Sequestration cuts should be equally spread to officials
The automatic federal government spending cutbacks that are part of what is known as “sequestration” are rolling out and for many Yuma-area federal workers it will mean significant pain – the kind of pain that most of us would not want to have to endure.
These workers are being required to take a one day unpaid furlough each week – that means they will be losing 20 percent of their income as long as the cutbacks are in place. That isn't something that is easy to swallow for them and it also will have a direct impact on our community's economy. They can't spend money on nonessential goods and services when they have less income.
These furloughs are happening because lawmakers and the White House could not come to an agreement on spending and tax revenue. The automatic reductions were intended to be so draconian that lawmakers would be forced to make a deal. It didn't work as intended, and this unreasonable approach to federal spending cuts was put in place. More targeted reductions would have been far better.
Perhaps there would have been more desire to come to an agreement or take a different approach had the pain been shared more equitably instead of putting it on lower level federal workers. That could still be done, however.
Here is a suggestion. Why not require all members of Congress and senior members of the Obama administration – including the president – to take that same 20 percent reduction in pay?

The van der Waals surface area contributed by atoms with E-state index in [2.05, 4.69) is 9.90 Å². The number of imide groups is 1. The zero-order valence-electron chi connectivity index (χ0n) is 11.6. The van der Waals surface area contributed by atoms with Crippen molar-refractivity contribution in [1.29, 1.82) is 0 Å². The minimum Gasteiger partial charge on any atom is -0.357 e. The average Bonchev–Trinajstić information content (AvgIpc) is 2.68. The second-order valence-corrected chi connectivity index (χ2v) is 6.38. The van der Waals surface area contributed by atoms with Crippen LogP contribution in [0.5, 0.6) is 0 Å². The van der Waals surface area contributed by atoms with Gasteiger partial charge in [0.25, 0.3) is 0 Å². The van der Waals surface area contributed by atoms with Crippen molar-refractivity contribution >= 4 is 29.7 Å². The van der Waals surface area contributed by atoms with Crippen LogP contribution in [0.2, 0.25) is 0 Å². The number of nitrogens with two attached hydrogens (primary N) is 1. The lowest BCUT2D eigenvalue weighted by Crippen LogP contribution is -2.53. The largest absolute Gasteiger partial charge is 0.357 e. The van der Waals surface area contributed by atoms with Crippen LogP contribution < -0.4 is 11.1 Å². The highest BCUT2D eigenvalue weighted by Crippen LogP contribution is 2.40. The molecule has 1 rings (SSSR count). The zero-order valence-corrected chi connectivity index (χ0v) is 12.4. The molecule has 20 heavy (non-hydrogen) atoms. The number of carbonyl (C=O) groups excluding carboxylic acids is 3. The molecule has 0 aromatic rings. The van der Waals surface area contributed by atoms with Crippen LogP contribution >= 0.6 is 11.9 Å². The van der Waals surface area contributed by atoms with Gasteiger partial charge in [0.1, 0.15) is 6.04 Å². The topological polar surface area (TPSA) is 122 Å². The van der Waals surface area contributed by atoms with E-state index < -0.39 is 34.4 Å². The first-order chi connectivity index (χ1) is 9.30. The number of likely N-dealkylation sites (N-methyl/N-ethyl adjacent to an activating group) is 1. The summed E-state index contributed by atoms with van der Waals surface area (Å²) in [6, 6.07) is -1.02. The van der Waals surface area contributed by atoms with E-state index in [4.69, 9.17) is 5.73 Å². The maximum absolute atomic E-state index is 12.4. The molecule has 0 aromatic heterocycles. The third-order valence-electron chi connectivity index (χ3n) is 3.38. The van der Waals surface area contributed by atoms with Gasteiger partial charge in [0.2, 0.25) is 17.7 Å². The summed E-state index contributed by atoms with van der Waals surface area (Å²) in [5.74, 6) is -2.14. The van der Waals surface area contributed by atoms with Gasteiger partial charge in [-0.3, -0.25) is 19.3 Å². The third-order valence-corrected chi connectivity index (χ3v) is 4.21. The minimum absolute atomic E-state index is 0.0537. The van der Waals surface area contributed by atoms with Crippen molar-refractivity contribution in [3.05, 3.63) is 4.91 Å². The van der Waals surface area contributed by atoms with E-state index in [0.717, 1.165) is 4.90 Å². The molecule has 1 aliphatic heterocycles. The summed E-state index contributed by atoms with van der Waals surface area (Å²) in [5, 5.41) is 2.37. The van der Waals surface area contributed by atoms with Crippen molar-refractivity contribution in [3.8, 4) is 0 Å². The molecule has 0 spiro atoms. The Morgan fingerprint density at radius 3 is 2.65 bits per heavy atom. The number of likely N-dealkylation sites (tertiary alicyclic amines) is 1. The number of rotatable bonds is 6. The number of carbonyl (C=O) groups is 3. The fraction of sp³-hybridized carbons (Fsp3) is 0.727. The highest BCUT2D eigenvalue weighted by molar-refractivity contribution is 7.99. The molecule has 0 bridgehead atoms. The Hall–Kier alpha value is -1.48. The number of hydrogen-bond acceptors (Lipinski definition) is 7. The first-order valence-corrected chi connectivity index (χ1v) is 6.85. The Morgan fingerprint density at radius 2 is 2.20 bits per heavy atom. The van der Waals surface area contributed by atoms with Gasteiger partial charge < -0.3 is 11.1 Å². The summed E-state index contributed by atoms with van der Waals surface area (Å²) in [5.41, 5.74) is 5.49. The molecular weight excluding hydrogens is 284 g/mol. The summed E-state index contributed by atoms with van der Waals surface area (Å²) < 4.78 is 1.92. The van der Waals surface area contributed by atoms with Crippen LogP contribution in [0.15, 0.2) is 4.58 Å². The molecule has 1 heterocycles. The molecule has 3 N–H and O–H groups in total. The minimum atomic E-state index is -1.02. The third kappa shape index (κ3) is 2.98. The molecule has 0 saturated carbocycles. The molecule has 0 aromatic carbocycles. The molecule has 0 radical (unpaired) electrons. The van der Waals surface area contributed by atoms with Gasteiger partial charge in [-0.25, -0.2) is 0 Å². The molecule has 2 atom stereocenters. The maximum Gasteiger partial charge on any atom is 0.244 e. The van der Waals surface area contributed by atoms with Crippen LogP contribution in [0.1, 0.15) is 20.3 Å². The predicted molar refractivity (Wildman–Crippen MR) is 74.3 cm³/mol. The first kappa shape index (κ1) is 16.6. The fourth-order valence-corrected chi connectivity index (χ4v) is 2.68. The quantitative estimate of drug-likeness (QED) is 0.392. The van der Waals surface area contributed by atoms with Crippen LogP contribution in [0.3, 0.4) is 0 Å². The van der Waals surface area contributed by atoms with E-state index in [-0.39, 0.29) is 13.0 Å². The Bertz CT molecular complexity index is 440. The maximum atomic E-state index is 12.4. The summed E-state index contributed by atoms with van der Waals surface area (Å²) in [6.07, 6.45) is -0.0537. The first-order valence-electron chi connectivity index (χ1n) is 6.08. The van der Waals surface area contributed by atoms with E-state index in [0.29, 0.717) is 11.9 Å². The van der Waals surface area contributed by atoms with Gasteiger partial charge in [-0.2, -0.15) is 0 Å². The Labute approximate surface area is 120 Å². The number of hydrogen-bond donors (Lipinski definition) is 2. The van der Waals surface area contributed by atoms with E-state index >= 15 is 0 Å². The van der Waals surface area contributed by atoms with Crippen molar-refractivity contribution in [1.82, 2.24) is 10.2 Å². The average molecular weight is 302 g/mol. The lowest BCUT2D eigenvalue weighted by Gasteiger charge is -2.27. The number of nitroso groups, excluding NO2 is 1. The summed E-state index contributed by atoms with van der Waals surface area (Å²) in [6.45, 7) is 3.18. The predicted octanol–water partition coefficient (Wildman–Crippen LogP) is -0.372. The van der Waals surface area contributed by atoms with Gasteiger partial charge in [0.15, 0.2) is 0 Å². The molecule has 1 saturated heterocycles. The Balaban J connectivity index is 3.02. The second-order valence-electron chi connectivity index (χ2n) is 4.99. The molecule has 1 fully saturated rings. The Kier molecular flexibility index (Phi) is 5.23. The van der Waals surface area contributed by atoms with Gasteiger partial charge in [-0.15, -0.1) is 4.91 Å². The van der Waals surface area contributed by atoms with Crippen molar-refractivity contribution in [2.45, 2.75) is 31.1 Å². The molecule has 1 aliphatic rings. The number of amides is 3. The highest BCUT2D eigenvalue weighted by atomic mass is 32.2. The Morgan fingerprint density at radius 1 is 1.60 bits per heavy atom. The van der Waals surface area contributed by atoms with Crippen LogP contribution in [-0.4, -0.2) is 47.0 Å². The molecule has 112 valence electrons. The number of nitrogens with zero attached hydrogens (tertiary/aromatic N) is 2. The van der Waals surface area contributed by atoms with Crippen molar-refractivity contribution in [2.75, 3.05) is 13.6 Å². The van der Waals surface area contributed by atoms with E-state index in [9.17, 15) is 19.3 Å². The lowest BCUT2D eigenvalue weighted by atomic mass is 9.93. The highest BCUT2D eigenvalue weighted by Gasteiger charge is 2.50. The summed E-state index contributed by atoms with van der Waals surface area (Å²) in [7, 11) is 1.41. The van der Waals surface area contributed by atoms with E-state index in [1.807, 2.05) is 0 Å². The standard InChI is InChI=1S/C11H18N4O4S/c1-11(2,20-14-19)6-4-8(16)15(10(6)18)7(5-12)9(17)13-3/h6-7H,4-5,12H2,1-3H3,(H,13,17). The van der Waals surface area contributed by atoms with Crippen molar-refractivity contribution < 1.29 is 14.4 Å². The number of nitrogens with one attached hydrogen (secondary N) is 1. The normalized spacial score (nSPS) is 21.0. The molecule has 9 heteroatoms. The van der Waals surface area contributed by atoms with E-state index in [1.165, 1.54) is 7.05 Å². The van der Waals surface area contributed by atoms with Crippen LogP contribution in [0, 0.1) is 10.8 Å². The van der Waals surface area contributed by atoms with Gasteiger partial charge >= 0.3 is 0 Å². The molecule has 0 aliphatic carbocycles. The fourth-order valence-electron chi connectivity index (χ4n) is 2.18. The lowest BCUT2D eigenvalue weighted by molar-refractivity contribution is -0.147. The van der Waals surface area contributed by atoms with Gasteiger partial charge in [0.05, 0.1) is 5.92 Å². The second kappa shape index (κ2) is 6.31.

It might not be as painful for them as for other federal workers, but then maybe it would be for some. It has been reported that some U.S. lawmakers use their government-provided offices as their residences to save money.
Of course, you couldn't just say take a day off each week for elected officials. They are salaried, not hourly, workers and are serving the American people at all times. But that's not a problem. They could continue to work full-time and just have 20 percent of their salaries deducted. That might make them even more anxious to end this fiasco.
Given that it would be up to the lawmakers to make this happen, it is unlikely. But it certainly would be poetic justice for them to suffer the pain that they are imposing on others.